The appellees assert that, in objecting during trial, Lewin argued only that the violation notices were inadmissible under Md. Rule 5-403, not under Md. Rule 5-404(b). Yet, nothing in the record specifies that the objection was based on Md. Rule 5-403 as opposed to Md. Rule 5-404(b): Lewin did not explicitly identify any of the Maryland Rules in stating its objection, and the court did not ask it to do so. The content of the argument advanced by Lewin makes it clear, however, that it was objecting to the use of the notices to prove propensity. Additionally, the court stated at the hearing on the motion in limine that it would reconsider Lewin's motion at trial, if the issue arose. Based on this statement by the trial court and the substance of the argument made by Lewin when it objected at trial, it is clear that Lewin was renewing the objection made in its motion in limine by raising the same objection at trial. Thus, Lewin did not abandon its position that the violation notices were prior bad acts evidence, governed by Md. Rule 5-404(b). See Md. Rule 2-517. As the Md. Rule 5-404(b) basis for the objection was before the trial court, the issue was not waived.

As stated above, Md. Rule 5-404(b) applies to exclude evidence of other wrongs committed by a defendant. Lewin maintains that the rule applies to the instant case because the prior violation notices constituted evidence of "other bad acts." Evidence of other wrongs or acts is frequently referred to as "bad act" evidence. Klauenberg v. State, 355 Md. 528, 547, 735 A.2d 1061 (1999). "Bad act" evidence is evidence of conduct that, though not necessarily criminal, "tends to impugn or reflect adversely upon one's character, taking into consideration the facts of the underlying lawsuit." Id. at 549, 735 A.2d 1061.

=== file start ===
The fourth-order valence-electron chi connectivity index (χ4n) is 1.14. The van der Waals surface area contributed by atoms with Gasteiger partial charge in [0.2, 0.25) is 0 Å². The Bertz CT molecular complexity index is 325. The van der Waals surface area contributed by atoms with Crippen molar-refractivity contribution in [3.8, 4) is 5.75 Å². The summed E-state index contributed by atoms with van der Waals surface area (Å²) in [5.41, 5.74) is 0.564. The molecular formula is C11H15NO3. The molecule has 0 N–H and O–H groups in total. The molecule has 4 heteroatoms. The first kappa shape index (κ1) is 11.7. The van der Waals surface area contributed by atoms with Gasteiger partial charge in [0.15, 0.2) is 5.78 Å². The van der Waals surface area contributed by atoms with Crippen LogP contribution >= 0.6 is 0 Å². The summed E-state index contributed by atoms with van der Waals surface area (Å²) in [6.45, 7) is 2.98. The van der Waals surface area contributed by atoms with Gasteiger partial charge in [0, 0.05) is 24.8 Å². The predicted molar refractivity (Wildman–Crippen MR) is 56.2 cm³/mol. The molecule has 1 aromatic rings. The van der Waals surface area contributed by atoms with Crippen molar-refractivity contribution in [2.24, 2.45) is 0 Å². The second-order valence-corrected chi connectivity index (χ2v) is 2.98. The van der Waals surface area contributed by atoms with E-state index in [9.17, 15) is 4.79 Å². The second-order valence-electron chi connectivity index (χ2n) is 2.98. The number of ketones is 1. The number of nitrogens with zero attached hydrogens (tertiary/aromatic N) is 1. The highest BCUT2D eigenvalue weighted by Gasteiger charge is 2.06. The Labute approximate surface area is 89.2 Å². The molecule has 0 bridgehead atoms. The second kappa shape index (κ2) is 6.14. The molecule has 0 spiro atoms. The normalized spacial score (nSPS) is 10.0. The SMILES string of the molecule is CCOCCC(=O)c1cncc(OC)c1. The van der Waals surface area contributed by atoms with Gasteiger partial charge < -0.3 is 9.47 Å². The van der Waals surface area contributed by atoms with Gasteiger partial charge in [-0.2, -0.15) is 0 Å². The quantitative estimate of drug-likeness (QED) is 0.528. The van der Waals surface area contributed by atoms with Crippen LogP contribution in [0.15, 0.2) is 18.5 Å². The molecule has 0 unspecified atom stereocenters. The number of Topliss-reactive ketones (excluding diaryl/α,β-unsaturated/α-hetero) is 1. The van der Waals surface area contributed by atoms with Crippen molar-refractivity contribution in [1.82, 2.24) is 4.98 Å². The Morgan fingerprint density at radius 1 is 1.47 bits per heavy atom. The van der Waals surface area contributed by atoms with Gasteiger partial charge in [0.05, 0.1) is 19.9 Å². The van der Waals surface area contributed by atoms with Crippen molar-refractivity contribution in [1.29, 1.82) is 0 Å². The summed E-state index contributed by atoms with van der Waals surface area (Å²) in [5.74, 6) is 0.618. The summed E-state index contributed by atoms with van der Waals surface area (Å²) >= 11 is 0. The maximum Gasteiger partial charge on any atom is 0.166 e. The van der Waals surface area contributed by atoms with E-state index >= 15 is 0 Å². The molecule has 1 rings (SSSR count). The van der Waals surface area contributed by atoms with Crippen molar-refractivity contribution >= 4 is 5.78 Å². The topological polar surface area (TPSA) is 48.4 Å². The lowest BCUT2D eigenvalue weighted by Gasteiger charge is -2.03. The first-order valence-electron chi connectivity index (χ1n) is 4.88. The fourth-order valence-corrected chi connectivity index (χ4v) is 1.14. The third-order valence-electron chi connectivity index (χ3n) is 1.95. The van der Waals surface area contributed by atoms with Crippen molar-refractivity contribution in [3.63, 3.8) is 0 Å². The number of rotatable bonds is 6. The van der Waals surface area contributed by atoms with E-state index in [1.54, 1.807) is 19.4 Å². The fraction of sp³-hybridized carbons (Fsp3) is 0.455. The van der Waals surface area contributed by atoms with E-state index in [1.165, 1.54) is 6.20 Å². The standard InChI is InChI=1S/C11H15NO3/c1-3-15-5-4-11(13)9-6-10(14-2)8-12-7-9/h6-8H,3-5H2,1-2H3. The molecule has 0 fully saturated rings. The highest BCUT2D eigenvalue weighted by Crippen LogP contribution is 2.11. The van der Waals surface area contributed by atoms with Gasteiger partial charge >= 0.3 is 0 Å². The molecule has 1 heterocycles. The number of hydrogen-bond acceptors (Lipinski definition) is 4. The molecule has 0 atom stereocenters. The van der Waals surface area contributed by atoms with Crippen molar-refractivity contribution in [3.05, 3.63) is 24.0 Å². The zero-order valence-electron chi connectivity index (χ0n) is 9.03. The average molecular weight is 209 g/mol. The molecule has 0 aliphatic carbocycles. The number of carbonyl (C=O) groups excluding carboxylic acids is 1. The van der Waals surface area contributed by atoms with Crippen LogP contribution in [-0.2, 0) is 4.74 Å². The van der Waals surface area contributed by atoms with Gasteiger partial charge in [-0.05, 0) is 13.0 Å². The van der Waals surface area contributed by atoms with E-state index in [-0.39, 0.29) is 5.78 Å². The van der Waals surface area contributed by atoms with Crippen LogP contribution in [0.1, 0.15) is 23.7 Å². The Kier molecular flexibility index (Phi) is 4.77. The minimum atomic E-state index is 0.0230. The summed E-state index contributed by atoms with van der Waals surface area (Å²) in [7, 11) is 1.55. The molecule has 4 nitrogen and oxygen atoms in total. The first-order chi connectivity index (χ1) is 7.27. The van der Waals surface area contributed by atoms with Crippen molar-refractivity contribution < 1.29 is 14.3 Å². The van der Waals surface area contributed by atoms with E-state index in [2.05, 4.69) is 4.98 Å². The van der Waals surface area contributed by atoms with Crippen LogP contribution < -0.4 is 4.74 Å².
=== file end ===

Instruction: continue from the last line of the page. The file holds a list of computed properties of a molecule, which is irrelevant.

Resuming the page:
In the case sub judice, the evidence at issue consisted of five lead paint violation notices from the BCHD, for five separate residences managed by Mr. Sober, each reporting an abnormally high blood lead level in a child who frequented the property, and that an inspection of the property revealed the presence of lead paint. The case at bar also involved a child with an abnormally high blood lead level and lead paint at a property connected to Mr. Sober. In this context, it is selfevident that the notices would tend to portray Mr. Sober, and hence Lewin, as an irresponsible landlord who leased defective and unsafe properties. Accordingly, the violation notices constituted evidence of "other bad acts."

With respect to the appellees' assertion that Md. Rule 5-404(b) was not applicable because that rule only applies in criminal cases, we note that the plain language of the rule contains no such proviso. It states only that evidence of other acts "is not admissible to prove the character of a person in order to show action in conformity therewith." Moreover, subsection (a) of the rule, entitled "Character evidence generally," also does not differentiate between criminal and civil cases. It states: "In general. Evidence of a person's character or a trait of character is not admissible for the purpose of proving action in conformity therewith on a particular occasion...." Only in two of the exceptions to that rule, for "character of the accused" and "character of the victim," which are defined to pertain only to criminal and juvenile cases, is a distinction drawn between criminal and civil cases. See Md. Rule 5-404(a)(2).